Hiho, Gentle Readers. When this article appears on GDG, National Coming Out Day (NCOD) will be right around the corner on October 11. This may mean absolutely nothing to you, but it means a lot to me. The fact that it exists makes me both smile and frown…I’m glad it exists and sad that it has to.
For reasons that I’ll explain next week, the subject of coming out has been much on my mind of late. I’m been as out as it gets for years, so NCOD tends to sneak up on me these days. When I realized it was right around the corner, I knew I had to talk about it.
A Little Background
Well, as I’m sure you know, “Coming Out” is a phrase that’s shorted from “Coming Out of the Closet”, something I referenced waaaaay back in my very first article for the site, Nothin’ in My Closet But My Cloak. Although I’ve been aware of NCOD for years, I didn’t know much about its background, so I did a little digging for you all.
The observance was first celebrated on October 11, 1988. The date was chosen to commemorate the Great March (aka the Second National March on Washington for Lesbian and Gay Rights from 1987.) I can only imagine what Washington thought when half-a-million LGBTQ folks showed up and demanded rights for our crowd. The first year of NCOD only 18 states participated, then 21 the next year, then all 50 states and 7 other countries in 1990! Now, it’s celebrated in the U.S., Canada, the United Kingdoms, the Netherlands, Germany, Switzerland, Poland, Croatia, Australia, and New Zealand. And who knows how it’ll continue to grow.
I appreciate the idea of setting a day aside for LGBTQ people to come out. One piece of advice I’ve always treasured is “Never come out on a family holiday. You don’t want your coming out to be remembered as ‘You ruined Thanksgiving.’ Or ‘You ruined Christmas.’” I don’t think anyone will claim you ruined National Coming Out Day by coming out. It even makes a good conversation starter. “Hey, Mom. You know how it’s National Coming Out Day? Well, I have something to tell you…”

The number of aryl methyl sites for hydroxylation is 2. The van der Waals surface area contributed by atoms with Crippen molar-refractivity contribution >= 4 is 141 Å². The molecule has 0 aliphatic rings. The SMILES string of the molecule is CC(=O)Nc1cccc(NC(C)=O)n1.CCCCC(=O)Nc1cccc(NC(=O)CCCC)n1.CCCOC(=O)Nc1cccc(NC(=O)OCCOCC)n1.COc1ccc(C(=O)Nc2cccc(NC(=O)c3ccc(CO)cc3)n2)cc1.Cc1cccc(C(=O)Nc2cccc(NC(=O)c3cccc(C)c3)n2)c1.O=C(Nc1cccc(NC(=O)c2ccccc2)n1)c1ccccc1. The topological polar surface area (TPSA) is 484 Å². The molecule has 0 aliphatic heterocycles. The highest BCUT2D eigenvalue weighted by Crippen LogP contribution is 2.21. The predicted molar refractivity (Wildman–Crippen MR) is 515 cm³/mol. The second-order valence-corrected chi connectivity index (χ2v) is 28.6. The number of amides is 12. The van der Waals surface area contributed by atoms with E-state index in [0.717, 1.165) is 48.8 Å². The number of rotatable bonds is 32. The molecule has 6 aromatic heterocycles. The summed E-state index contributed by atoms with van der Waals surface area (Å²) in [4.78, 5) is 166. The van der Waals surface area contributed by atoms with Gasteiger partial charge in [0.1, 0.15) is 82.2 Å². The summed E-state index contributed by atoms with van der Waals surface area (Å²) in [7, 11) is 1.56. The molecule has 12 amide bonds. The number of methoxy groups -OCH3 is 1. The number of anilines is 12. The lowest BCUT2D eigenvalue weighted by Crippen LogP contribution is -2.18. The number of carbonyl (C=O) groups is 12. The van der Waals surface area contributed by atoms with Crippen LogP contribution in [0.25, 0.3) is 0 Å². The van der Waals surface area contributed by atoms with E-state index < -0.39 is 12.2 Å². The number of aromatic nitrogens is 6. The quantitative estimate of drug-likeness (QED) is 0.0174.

Why Does It Matter?
When I came out, my Mom asked me why I thought it was important for gay people to come out? At the time, I believe I said something like, “I just want you to know this about me. I want to be honest with you about who I am.” While I still think this is important, with over 20 years of being out under my belt, I think there are even more reasons these days.
I am constantly stunned by how far gay rights have come in my lifetime. The fact that I am legally married to Steve still rocks my world and gets me giddy when I think about it. The fact that gay people are still not allowed to legally marry in the vast majority of U.S. states tells me that we still have a long way to go.
While I know that some people cling to fundamentalist religious views and truly believe them, I think a lot of people are just scared. I’ve talked about homophobia before, and I truly do believe it stems from a revulsion born of ignorance. The wonderful Mr. Lovecraft, in the opening to his seminal essay “Supernatural Horror in Literature” tells us that “The oldest and strongest emotion of mankind is fear, and the oldest and strongest kind of fear is fear of the unknown.” I will build on Mr. Lovecraft’s words and say that I believe people fear most what they don’t understand.
I have a fundamental understanding of heterosexual romance. Growing up, it was all I ever saw on TV, in the movies, in books. If there were a gay character, they were presented for comedy purposes, or reviled. It changed slowly over time…I will never forget George A. Romero’s Knightriders…not just because I have an affection for people jousting on motorcycles, but because one of the main characters, Pip, was presented as a gay man and shown in an almost entirely positive light. I’m pretty sure that was the first movie I ever saw that was so candid and, while it was a minor plot point, it was also basically accepted and not a big deal.
Anyway, sorry…I was saying that it’s easy for me to understand het romance, because I’ve seen plenty of it. I may not have any sexual feelings for women, but I get trembly and melty when I see a beautiful romantic scene in a movie. I cry, at the drop of a hat, and I cheer for true love every time. But I can understand why straight men may have a little more difficulty accepted gay romance, or gay sexuality. It’s different, it’s not commonly depicted in media, and it’s not what they feel. I get it, I do, and I try to be cool about it.
So how does this relate to coming out? Well, here goes. I had a friend I came out to early on who said, “You? No…really? But…you don’t seem gay to me.”